Sour Grapes? Downey Swipes The Dark Knight

Discussion in 'Et Cetera, Et Cetera' started by b.c., Aug 25, 2008.

  1. b.c.

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    Apparently Robert Downey Jr. had some not so complimentary words to say about The Dark Knight and D.C. Comics in general.

    I generally never bought into that Marvel vs. D.C. debate. While I used to read more Marvel than D.C., I had my favorites in both and for various reasons.

    Given that I think Downey's comments rather unfortunate, overall, because imo any successful transformation of the media (comic book super heroes) to the silver screen is of benefit to the artform as a whole. And I have a sneaking suspicion that "Stan the Man" would be inclined to agree.

    Besides which, had the comment come from an impartial party it'd carry more weight for me. But considering it came from the actor whose own movie was eclipsed by the greater (box office) success of the latter, it comes off as so much "sour grapes", imo.

    Still, I'll try not to let my disdain of the comment interfere with my enjoyment of the next Iron Man, nor allow it to cause me to become overly "picayunish" about Downey's own performance.

    Downey Disses 'Dark Knight'
     
  2. HamYai

    HamYai New Member

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    Although I watch the films, part of me thinks that it might have been better if all the Marvel DC characters could have remained in comic (doesn't the word "comic" mean "funny"?) so let's say "magazine" or two dimensional format.

    No-one can put onto celuloid the visions we each had of our favourite characters (mine being Iron man and Thor).

    I haven't seen Iron Man yet, but I've heard that it starts off well, but degenerates into a smash-em-up, Power Rangers style, train crash.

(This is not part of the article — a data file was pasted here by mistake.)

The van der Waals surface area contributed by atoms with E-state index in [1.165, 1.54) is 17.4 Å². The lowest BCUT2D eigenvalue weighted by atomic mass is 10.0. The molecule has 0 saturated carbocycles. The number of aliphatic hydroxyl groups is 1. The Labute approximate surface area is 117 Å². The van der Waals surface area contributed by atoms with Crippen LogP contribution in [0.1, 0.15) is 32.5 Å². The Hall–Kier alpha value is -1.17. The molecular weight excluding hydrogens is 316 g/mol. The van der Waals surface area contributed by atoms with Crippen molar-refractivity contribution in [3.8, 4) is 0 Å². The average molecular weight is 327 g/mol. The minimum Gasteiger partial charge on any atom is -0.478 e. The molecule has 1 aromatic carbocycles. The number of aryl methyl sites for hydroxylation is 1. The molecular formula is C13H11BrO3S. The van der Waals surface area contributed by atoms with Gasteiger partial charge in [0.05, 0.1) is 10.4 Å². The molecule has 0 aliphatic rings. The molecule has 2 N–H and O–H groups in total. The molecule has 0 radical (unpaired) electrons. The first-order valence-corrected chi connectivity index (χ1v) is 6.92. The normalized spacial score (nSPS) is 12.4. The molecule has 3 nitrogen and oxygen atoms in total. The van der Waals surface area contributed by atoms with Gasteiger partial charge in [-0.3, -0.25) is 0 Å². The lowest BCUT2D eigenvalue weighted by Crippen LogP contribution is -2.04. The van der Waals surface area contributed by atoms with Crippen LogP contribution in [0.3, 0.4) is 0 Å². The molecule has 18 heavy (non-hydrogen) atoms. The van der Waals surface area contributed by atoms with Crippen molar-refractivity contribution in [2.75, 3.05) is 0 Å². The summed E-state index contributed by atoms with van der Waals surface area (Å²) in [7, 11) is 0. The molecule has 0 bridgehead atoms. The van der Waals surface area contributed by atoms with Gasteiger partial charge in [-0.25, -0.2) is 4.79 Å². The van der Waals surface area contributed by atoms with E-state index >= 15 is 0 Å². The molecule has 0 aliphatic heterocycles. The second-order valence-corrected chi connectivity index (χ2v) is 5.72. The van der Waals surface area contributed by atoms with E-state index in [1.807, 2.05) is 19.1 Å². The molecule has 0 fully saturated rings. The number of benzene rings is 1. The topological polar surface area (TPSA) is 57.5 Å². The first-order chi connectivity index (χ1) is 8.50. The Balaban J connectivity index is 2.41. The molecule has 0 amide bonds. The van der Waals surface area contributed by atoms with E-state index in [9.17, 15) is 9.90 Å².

I'm dreading Thor getting the hollywood treatment. I've a feeling it will be as bad (or worse) than The Hulk.

    Spiderman sort of worked (good casting).

    None of the rest have really done so (including Batman). Superman works on a superficial level cuz the Superman franchise gives to those who never read the Superman stories exactly the ignorant (I don't say that unkindly) vision that they would expect of the Superman genre.
     
  3. b.c.

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    Well each reader of fiction (pulp or otherwise) has in his/her own mind a vision of who or what that person is about. It's up to a director and screenwriter to try to take a particular vision and transfer it to motion pictures. The best efforts are done in a way that tries to hold true to the character.

    One must realize that the storyline they're working with has itself undergone transformations over a period of some 40 years (for many Marvel characters), much longer for D.C. In bringing it to the screen they have to try to encapsule the whole mythos in a two hour segment.

    Take Spiderman for example. In the movies his girlfriend starts out as Mary J. In the comics Parker didn't even MEET M.J. until (oh I can't recall...issue 35 or 36?? I'll have to dig them out to check).

    In the book his first girl was Betty Brant, who we only got glimpses of in the movies.

    The D.C. comics underwent a LOT of changes, as the writers realized they had to depart from staid, predictable characterizations to more interesting ones. Perhaps they got that idea from Marvel's success. But writers and artists inspire (and borrow from) each other. And that's not a bad thing.
     
  4. HamYai

    HamYai New Member

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    I've not purchased a Marvel/DC periodical in over 30 years. My memory is unreliable. Were they (as I believe/recall) published monthly? Would that have been nigh on 3 years after the Spiderman #1 that he met Mary J?
     
  5. b.c.

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    My memory is foggy on that too. From what I recall they came out almost every month, but seems I can recall they skipped a month near year's end (maybe someone else remembers). From what I remembered M.J. was a neighbor of Parker's who somehow he never met...wait...let me find the book...)
     
  6. b.c.

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    Okay... I was mistaken on the issue no. It was issue no. 42 (pub. Nov. 66) - so yes, three years later. Fact is, in the books he knew Gwen Stacey before M.J.
     
    #6 b.c., Aug 25, 2008
    Last edited: Aug 25, 2008
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